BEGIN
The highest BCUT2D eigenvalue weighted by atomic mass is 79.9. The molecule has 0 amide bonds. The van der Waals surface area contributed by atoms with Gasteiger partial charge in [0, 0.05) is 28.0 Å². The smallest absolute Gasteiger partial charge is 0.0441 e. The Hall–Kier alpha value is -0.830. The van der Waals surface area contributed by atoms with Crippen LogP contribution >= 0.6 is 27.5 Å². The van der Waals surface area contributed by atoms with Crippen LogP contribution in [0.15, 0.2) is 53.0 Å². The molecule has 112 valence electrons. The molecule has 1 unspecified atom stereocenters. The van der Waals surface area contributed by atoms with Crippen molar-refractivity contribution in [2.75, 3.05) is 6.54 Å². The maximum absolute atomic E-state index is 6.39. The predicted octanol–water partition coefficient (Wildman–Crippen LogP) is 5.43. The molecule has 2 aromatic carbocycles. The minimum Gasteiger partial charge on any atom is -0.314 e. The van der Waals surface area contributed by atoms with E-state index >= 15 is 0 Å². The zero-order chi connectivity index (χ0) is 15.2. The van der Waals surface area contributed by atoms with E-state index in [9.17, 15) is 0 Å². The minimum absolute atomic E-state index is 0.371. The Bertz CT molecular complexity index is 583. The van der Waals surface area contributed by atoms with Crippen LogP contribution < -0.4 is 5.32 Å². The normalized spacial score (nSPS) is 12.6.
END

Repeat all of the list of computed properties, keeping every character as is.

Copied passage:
The highest BCUT2D eigenvalue weighted by atomic mass is 79.9. The molecule has 0 amide bonds. The van der Waals surface area contributed by atoms with Gasteiger partial charge in [0, 0.05) is 28.0 Å². The smallest absolute Gasteiger partial charge is 0.0441 e. The Hall–Kier alpha value is -0.830. The van der Waals surface area contributed by atoms with Crippen LogP contribution >= 0.6 is 27.5 Å². The van der Waals surface area contributed by atoms with Crippen LogP contribution in [0.15, 0.2) is 53.0 Å². The molecule has 112 valence electrons. The molecule has 1 unspecified atom stereocenters. The van der Waals surface area contributed by atoms with Crippen molar-refractivity contribution in [2.75, 3.05) is 6.54 Å². The maximum absolute atomic E-state index is 6.39. The predicted octanol–water partition coefficient (Wildman–Crippen LogP) is 5.43. The molecule has 2 aromatic carbocycles. The minimum Gasteiger partial charge on any atom is -0.314 e. The van der Waals surface area contributed by atoms with E-state index >= 15 is 0 Å². The zero-order chi connectivity index (χ0) is 15.2. The van der Waals surface area contributed by atoms with E-state index in [9.17, 15) is 0 Å². The minimum absolute atomic E-state index is 0.371. The Bertz CT molecular complexity index is 583. The van der Waals surface area contributed by atoms with Crippen LogP contribution < -0.4 is 5.32 Å². The normalized spacial score (nSPS) is 12.6.